European Fishes Disappearing From Ertix River, NW China

Fishes of European species found only in the Ertix River in the Xinjiang Uygur Autonomous Region, northwest China, are in danger of extinction because of deteriorating environment and excessive fishing.

Included are the Siberian sturgeon, Alaska grayling, taimen, cod and pike, experts said Saturday.

Rare fishes are shrinking in size and dwindling in numbers. Excessive fishing, described as "water may flow away, but fish must stay," has remarkably reduced aquatic production in the Ertix River, said Li Sifa, a professor from Shanghai University of Aquatic Products after investigating the area.

According to Li, the deteriorating environment has stopped some migratory fishes' spawn migrations upriver, and the construction of large-scale water projects has lowered the water level.

The Ertix River, covered by ice for almost five months a year, is the only river in China that flows into the Arctic Ocean. This unique ecological environment has made it home to over 30 strains of rare fishes.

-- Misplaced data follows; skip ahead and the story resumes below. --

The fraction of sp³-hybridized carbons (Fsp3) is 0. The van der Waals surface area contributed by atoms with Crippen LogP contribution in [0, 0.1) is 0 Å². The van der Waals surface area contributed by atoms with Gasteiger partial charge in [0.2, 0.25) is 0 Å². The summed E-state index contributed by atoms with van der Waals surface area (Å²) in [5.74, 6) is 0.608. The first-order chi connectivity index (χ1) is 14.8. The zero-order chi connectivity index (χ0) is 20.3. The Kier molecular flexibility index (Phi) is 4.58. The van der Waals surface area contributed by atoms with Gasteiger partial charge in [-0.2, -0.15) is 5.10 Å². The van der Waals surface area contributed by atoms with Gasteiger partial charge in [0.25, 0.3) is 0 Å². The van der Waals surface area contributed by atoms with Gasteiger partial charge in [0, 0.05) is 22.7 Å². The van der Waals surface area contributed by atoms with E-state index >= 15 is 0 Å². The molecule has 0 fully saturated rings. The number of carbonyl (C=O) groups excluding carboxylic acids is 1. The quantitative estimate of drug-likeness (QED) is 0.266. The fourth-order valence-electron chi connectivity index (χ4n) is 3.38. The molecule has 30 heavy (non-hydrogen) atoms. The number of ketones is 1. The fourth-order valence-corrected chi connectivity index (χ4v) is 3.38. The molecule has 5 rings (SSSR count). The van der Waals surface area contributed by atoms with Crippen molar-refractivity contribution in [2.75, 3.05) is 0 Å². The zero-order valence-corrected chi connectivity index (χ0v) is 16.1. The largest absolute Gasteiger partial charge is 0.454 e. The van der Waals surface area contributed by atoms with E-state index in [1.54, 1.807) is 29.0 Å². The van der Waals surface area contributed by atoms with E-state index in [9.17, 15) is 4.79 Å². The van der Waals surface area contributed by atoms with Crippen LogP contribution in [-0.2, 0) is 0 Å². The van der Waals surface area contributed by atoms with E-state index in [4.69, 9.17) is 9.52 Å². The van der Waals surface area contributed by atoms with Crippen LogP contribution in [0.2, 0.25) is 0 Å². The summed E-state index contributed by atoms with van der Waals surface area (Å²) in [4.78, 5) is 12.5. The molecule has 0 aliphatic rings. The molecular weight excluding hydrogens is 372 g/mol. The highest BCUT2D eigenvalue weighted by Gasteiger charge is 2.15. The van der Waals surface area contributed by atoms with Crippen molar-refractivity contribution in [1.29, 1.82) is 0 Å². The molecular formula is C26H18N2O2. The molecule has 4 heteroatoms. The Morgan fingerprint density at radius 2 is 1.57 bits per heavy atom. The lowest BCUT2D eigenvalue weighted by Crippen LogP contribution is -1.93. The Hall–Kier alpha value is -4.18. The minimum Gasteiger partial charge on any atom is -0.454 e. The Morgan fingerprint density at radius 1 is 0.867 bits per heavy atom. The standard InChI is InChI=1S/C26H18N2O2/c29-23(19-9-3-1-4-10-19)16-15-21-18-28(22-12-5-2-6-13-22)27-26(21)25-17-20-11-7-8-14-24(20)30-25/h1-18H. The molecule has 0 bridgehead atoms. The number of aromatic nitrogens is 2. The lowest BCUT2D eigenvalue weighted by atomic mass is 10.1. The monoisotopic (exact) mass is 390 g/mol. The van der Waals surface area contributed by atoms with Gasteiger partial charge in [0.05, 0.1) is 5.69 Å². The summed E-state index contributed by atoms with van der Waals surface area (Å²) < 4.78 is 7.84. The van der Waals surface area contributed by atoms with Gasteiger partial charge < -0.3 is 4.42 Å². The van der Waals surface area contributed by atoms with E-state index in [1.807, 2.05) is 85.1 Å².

It is known to all that before the 1950s "people could catch a roe with a rod and scoop out fish with a half-gourd-spoon," along the river. In the early 1990s the Ertix provided more than 500 tons of fish per year. But only 70 tons were caught in 1999, with several strains having disappeared.

A fish reproductive base has been set up in the Ertix River by the Shanghai University of Aquatic Products and the Xinjiang Production and Construction Corps to save rare fish resources in the river.

( People's Daily January 06, 2002)